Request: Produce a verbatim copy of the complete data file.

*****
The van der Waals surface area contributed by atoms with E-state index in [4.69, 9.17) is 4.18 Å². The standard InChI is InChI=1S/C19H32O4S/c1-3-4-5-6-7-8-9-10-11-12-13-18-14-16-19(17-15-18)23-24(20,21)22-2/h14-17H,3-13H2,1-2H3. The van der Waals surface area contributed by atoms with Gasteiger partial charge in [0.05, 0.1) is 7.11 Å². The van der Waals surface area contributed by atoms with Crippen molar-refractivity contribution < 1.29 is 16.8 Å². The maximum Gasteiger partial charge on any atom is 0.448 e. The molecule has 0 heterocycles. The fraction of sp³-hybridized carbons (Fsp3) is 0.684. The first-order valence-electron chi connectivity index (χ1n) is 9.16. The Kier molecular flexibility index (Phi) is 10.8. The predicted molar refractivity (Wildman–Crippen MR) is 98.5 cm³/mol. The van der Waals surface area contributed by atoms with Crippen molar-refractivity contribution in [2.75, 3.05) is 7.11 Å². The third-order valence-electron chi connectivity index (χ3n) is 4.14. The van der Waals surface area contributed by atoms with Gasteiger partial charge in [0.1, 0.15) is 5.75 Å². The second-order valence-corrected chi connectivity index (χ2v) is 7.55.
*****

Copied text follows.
The van der Waals surface area contributed by atoms with E-state index in [4.69, 9.17) is 4.18 Å². The standard InChI is InChI=1S/C19H32O4S/c1-3-4-5-6-7-8-9-10-11-12-13-18-14-16-19(17-15-18)23-24(20,21)22-2/h14-17H,3-13H2,1-2H3. The van der Waals surface area contributed by atoms with Gasteiger partial charge in [0.05, 0.1) is 7.11 Å². The van der Waals surface area contributed by atoms with Crippen molar-refractivity contribution < 1.29 is 16.8 Å². The maximum Gasteiger partial charge on any atom is 0.448 e. The molecule has 0 heterocycles. The fraction of sp³-hybridized carbons (Fsp3) is 0.684. The first-order valence-electron chi connectivity index (χ1n) is 9.16. The Kier molecular flexibility index (Phi) is 10.8. The predicted molar refractivity (Wildman–Crippen MR) is 98.5 cm³/mol. The van der Waals surface area contributed by atoms with Crippen molar-refractivity contribution in [2.75, 3.05) is 7.11 Å². The third-order valence-electron chi connectivity index (χ3n) is 4.14. The van der Waals surface area contributed by atoms with Gasteiger partial charge in [0.1, 0.15) is 5.75 Å². The second-order valence-corrected chi connectivity index (χ2v) is 7.55.